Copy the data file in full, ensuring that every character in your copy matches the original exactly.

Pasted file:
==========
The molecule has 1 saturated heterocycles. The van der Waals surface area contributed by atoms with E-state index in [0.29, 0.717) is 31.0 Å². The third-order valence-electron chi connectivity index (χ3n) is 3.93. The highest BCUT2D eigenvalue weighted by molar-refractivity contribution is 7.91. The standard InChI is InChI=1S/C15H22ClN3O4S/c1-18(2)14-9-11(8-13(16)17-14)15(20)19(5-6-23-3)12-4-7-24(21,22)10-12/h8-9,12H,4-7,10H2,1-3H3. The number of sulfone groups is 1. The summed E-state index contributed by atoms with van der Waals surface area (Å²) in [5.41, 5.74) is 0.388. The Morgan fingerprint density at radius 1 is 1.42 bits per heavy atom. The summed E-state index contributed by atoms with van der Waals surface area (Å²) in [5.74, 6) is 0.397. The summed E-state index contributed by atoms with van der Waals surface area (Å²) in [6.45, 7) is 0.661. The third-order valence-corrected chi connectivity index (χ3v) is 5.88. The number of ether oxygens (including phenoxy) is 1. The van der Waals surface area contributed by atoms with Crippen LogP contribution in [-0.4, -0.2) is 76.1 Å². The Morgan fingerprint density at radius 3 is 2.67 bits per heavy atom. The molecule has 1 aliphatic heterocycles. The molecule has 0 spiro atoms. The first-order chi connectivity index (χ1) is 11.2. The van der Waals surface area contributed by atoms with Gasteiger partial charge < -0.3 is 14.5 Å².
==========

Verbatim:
The molecule has 1 saturated heterocycles. The van der Waals surface area contributed by atoms with E-state index in [0.29, 0.717) is 31.0 Å². The third-order valence-electron chi connectivity index (χ3n) is 3.93. The highest BCUT2D eigenvalue weighted by molar-refractivity contribution is 7.91. The standard InChI is InChI=1S/C15H22ClN3O4S/c1-18(2)14-9-11(8-13(16)17-14)15(20)19(5-6-23-3)12-4-7-24(21,22)10-12/h8-9,12H,4-7,10H2,1-3H3. The number of sulfone groups is 1. The summed E-state index contributed by atoms with van der Waals surface area (Å²) in [5.41, 5.74) is 0.388. The Morgan fingerprint density at radius 1 is 1.42 bits per heavy atom. The summed E-state index contributed by atoms with van der Waals surface area (Å²) in [5.74, 6) is 0.397. The summed E-state index contributed by atoms with van der Waals surface area (Å²) in [6.45, 7) is 0.661. The third-order valence-corrected chi connectivity index (χ3v) is 5.88. The number of ether oxygens (including phenoxy) is 1. The van der Waals surface area contributed by atoms with Crippen LogP contribution in [-0.4, -0.2) is 76.1 Å². The Morgan fingerprint density at radius 3 is 2.67 bits per heavy atom. The molecule has 1 aliphatic heterocycles. The molecule has 0 spiro atoms. The first-order chi connectivity index (χ1) is 11.2. The van der Waals surface area contributed by atoms with Gasteiger partial charge < -0.3 is 14.5 Å².